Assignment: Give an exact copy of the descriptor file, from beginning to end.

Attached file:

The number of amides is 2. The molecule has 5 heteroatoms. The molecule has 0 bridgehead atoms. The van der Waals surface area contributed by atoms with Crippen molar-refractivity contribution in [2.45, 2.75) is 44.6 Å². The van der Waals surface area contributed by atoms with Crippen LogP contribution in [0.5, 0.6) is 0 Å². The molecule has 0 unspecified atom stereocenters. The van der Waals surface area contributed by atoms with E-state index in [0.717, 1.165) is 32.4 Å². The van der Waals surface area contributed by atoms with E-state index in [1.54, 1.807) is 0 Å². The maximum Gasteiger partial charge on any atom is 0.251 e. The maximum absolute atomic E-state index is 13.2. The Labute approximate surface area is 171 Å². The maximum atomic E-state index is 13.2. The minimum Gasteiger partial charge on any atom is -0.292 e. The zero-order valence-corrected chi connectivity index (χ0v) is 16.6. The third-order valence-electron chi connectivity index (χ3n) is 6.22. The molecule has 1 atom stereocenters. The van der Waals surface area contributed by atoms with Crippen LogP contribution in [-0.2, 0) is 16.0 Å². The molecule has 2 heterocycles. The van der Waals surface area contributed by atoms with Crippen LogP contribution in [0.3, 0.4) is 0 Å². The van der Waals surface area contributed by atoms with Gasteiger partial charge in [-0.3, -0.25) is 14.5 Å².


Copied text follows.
The number of amides is 2. The molecule has 5 heteroatoms. The molecule has 0 bridgehead atoms. The van der Waals surface area contributed by atoms with Crippen molar-refractivity contribution in [2.45, 2.75) is 44.6 Å². The van der Waals surface area contributed by atoms with Crippen LogP contribution in [0.5, 0.6) is 0 Å². The molecule has 0 unspecified atom stereocenters. The van der Waals surface area contributed by atoms with E-state index in [0.717, 1.165) is 32.4 Å². The van der Waals surface area contributed by atoms with E-state index in [1.54, 1.807) is 0 Å². The maximum Gasteiger partial charge on any atom is 0.251 e. The maximum absolute atomic E-state index is 13.2. The Labute approximate surface area is 171 Å². The maximum atomic E-state index is 13.2. The minimum Gasteiger partial charge on any atom is -0.292 e. The zero-order valence-corrected chi connectivity index (χ0v) is 16.6. The third-order valence-electron chi connectivity index (χ3n) is 6.22. The molecule has 1 atom stereocenters. The van der Waals surface area contributed by atoms with Crippen LogP contribution in [-0.2, 0) is 16.0 Å². The molecule has 2 heterocycles. The van der Waals surface area contributed by atoms with Crippen LogP contribution in [0.3, 0.4) is 0 Å². The van der Waals surface area contributed by atoms with Gasteiger partial charge in [-0.3, -0.25) is 14.5 Å².